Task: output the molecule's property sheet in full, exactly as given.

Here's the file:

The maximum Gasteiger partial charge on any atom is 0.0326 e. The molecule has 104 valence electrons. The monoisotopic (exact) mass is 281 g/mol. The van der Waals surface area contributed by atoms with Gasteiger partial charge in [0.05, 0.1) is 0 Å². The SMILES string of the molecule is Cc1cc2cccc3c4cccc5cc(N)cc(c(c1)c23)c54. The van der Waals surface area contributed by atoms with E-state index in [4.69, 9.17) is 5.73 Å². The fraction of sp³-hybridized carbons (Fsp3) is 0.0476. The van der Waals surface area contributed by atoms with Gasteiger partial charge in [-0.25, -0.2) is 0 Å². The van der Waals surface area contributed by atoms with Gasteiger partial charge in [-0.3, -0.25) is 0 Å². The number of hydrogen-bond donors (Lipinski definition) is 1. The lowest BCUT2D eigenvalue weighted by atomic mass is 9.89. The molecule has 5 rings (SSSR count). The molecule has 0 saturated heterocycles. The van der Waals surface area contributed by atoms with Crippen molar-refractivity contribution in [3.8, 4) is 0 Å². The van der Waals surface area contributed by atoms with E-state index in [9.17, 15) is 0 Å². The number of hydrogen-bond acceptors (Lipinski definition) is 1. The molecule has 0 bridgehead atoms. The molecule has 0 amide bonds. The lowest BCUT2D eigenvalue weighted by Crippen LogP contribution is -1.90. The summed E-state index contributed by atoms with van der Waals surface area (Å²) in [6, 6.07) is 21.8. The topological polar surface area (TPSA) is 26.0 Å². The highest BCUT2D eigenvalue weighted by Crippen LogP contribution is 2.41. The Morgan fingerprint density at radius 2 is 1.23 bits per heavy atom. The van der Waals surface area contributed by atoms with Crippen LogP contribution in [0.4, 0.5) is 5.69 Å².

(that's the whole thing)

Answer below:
The maximum Gasteiger partial charge on any atom is 0.0326 e. The molecule has 104 valence electrons. The monoisotopic (exact) mass is 281 g/mol. The van der Waals surface area contributed by atoms with Gasteiger partial charge in [0.05, 0.1) is 0 Å². The SMILES string of the molecule is Cc1cc2cccc3c4cccc5cc(N)cc(c(c1)c23)c54. The van der Waals surface area contributed by atoms with E-state index in [4.69, 9.17) is 5.73 Å². The fraction of sp³-hybridized carbons (Fsp3) is 0.0476. The van der Waals surface area contributed by atoms with Gasteiger partial charge in [-0.25, -0.2) is 0 Å². The van der Waals surface area contributed by atoms with Gasteiger partial charge in [-0.3, -0.25) is 0 Å². The number of hydrogen-bond donors (Lipinski definition) is 1. The lowest BCUT2D eigenvalue weighted by atomic mass is 9.89. The molecule has 5 rings (SSSR count). The molecule has 0 saturated heterocycles. The van der Waals surface area contributed by atoms with Crippen molar-refractivity contribution in [3.8, 4) is 0 Å². The van der Waals surface area contributed by atoms with E-state index in [9.17, 15) is 0 Å². The number of hydrogen-bond acceptors (Lipinski definition) is 1. The molecule has 0 bridgehead atoms. The molecule has 0 amide bonds. The lowest BCUT2D eigenvalue weighted by Crippen LogP contribution is -1.90. The summed E-state index contributed by atoms with van der Waals surface area (Å²) in [6, 6.07) is 21.8. The topological polar surface area (TPSA) is 26.0 Å². The highest BCUT2D eigenvalue weighted by Crippen LogP contribution is 2.41. The Morgan fingerprint density at radius 2 is 1.23 bits per heavy atom. The van der Waals surface area contributed by atoms with Crippen LogP contribution in [0.4, 0.5) is 5.69 Å².